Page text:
Born: 1st July 1934 (as Jean Lyndsey Torren Marsh)
Jean Marsh was born in Stoke Newington, London, and was sent for dance lessons at an early age as therapy for a bout of paralysis. This inspired a love of performance, and she was soon dancing on both stage and screen. Marsh made an early movie appearance (an uncredited part in The Life And Adventures Of Nicholas Nickleby) and her West End debut in 1947, and started getting small television roles in the early Fifties, such as The Infinity Shoeblack. In 1953, she danced in Will Any Gentleman? and fell in love with the film's star: Jon Pertwee, the future Third Doctor. They married in 1955, but Marsh craved her independence and they split after eighteen months, finalising their divorce in 1960.
Meanwhile, Marsh aspired to more substantial acting challenges and began to take voice lessons at the Central School of Speech and Drama. She relocated to the United States, where she won roles on Broadway and appeared in television programmes such as The Twilight Zone and Walt Disney's The Horsemasters. Marsh then returned to the UK, and in 1965 won not one but two roles in Doctor Who: first as Joanna, sister to King Richard the Lionheart, in The Crusade, and then as intergalactic spy Sara Kingdom, who accompanied the First Doctor for the second half of The Daleks' Master Plan before dying during its climactic moments.
As the Sixties wore on, Marsh amassed a wide array of television credits on both sides of the Atlantic, such as I Spy, Adam Adamant Lives!, The Informer and The Saint. But it was as the Seventies dawned that she made her most enduring mark on the cultural landscape, co-creating the period drama Upstairs, Downstairs with Eileen Atkins. Marsh also starred in the international hit, and was nominated for an Emmy Award three years in a row, winning once. Other television that decade included The Rivals Of Sherlock Holmes, The Waltons and Hawaii Five-O; Marsh also appeared in Alfred Hitchcock's Frenzy on the big screen, and she returned to Broadway on multiple occasions.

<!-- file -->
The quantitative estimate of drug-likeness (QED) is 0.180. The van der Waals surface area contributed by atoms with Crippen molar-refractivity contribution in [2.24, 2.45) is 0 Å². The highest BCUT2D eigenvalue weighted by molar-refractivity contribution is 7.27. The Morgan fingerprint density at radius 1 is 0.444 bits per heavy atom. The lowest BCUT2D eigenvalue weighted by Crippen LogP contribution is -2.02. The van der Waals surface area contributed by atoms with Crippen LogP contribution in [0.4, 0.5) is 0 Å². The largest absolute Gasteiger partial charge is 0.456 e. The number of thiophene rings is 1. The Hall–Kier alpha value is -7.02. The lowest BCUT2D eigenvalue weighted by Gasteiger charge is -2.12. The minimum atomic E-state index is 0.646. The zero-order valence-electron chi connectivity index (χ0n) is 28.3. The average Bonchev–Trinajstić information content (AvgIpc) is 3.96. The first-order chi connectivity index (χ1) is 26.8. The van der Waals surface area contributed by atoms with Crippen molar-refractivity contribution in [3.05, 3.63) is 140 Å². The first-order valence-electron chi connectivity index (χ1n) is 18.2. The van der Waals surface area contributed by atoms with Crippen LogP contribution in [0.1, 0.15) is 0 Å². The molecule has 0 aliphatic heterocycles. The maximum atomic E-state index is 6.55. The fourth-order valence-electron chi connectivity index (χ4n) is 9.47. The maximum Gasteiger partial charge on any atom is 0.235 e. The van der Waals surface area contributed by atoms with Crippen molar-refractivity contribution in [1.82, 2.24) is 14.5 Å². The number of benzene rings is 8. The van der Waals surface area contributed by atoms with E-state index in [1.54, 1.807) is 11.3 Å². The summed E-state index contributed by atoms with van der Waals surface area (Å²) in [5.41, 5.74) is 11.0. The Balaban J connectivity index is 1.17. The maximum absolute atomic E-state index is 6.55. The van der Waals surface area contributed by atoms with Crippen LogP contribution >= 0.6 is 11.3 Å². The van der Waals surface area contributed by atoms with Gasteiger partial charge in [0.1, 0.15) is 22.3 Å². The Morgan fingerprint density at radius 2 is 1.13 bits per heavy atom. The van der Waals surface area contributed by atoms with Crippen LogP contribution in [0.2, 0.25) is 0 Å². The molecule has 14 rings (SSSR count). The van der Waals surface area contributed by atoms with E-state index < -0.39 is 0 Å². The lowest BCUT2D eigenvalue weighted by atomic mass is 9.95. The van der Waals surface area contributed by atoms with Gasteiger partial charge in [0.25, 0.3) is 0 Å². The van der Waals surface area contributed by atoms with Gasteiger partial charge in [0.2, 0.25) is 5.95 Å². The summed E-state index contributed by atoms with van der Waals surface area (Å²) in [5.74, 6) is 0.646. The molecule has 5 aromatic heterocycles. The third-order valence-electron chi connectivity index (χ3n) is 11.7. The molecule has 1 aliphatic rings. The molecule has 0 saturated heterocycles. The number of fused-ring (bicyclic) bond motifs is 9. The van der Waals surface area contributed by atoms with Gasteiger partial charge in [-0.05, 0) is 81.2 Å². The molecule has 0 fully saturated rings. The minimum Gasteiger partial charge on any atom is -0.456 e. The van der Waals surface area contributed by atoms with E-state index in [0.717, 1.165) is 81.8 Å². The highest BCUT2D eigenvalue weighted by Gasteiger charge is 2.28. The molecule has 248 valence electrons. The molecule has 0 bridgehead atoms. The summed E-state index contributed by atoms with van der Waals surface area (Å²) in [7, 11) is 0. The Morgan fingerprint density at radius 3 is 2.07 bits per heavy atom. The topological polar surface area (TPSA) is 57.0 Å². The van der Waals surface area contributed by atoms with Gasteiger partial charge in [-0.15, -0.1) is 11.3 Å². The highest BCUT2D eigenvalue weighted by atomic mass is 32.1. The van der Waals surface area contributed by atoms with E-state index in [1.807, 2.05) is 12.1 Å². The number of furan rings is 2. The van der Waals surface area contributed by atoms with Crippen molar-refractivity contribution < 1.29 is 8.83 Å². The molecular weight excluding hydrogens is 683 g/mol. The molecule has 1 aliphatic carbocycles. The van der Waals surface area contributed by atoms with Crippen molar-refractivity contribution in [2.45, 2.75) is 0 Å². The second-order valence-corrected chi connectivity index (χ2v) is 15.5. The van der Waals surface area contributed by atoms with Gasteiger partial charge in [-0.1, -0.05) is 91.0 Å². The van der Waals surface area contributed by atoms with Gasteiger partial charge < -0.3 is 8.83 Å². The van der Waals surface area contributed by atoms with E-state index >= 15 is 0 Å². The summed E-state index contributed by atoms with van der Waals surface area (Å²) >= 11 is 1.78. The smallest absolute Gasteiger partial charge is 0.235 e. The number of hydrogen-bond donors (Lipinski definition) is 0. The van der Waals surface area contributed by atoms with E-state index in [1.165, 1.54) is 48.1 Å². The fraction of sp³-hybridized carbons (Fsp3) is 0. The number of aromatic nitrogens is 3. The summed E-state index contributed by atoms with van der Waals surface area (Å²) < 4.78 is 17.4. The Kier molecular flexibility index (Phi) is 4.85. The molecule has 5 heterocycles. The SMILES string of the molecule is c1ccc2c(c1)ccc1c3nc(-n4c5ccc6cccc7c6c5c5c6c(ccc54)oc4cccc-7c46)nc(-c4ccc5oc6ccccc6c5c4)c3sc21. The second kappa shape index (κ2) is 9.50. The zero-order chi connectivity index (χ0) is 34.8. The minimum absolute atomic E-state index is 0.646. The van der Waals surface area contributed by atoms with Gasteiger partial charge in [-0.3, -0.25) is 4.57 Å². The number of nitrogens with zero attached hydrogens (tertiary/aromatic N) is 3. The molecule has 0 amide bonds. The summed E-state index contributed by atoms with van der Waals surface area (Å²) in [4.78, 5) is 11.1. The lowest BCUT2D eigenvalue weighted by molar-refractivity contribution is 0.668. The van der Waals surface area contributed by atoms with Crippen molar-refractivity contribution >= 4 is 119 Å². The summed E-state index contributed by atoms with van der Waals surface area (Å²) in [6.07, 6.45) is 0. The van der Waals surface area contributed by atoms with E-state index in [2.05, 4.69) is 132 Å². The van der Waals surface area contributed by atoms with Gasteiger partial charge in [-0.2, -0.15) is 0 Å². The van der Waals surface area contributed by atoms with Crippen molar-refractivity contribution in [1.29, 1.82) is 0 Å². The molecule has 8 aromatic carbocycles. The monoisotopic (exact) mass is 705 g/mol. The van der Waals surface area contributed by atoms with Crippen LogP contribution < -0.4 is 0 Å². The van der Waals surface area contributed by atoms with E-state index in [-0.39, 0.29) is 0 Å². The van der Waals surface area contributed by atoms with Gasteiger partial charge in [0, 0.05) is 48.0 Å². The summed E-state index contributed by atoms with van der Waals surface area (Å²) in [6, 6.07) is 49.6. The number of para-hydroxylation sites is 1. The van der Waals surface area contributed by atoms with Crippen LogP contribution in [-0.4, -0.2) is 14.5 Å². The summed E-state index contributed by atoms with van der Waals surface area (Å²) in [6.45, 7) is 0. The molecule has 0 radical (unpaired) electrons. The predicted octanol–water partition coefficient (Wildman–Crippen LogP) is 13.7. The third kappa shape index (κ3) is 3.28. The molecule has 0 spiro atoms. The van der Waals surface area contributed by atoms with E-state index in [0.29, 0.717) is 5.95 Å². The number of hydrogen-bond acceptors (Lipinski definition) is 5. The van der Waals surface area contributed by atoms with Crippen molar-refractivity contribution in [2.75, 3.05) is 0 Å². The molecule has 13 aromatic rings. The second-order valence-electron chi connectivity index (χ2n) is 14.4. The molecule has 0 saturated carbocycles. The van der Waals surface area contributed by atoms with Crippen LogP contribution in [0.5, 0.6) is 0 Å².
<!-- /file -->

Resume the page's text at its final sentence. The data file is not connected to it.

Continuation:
In the Eighties, Marsh co-starred in the first season of 9 To 5, based on the hit movie. She was in the George C Scott horror film The Changeling and her guest appearances included The Love Boat, Tales From the Darkside and Trapper John, MD. Marsh also enjoyed a string of well-regarded roles as villainous witches, including the movies Return To Oz and Willow as well as a 1989 return to Doctor Who in Battlefield opposite Sylvester McCoy as the Seventh Doctor.
In 1991, Marsh and Atkins teamed up again to create another successful period drama, The House Of Eliott. In 1993, Marsh wrote a spin-off book also called The House Of Eliott, and then authored the first of three original novels, Fiennders Keepers, in 1996. The Nineties saw Marsh continue to act, including episodes of Murder, She Wrote, The Tomorrow People and Kavanagh QC.
The dawn of the new century saw Marsh no less active, with credits as varied as The Ghost Hunter, Holby City and Sensitive Skin. A role in the 2009 ghost story Crooked House was crafted especially for Marsh by Doctor Who writer Mark Gatiss. She also returned to Sara Kingdom for Big Finish Productions, beginning in 2008 with Home Truths for The Companion Chronicles range of audio dramas.
In 2010, Marsh and Atkins relaunched Upstairs, Downstairs. Marsh earned a fourth Emmy nomination, although her appearances in the second (and final) season were curtailed by a minor stroke. In 2012, she was awarded an OBE for her services to drama. A year later, Marsh could be glimpsed alongside another Sixties Doctor Who companion, Anneke Wills, in a cameo role for the telefilm An Adventure In Space And Time, which helped celebrate the programme's golden anniversary.
|Updated 22nd May 2020|
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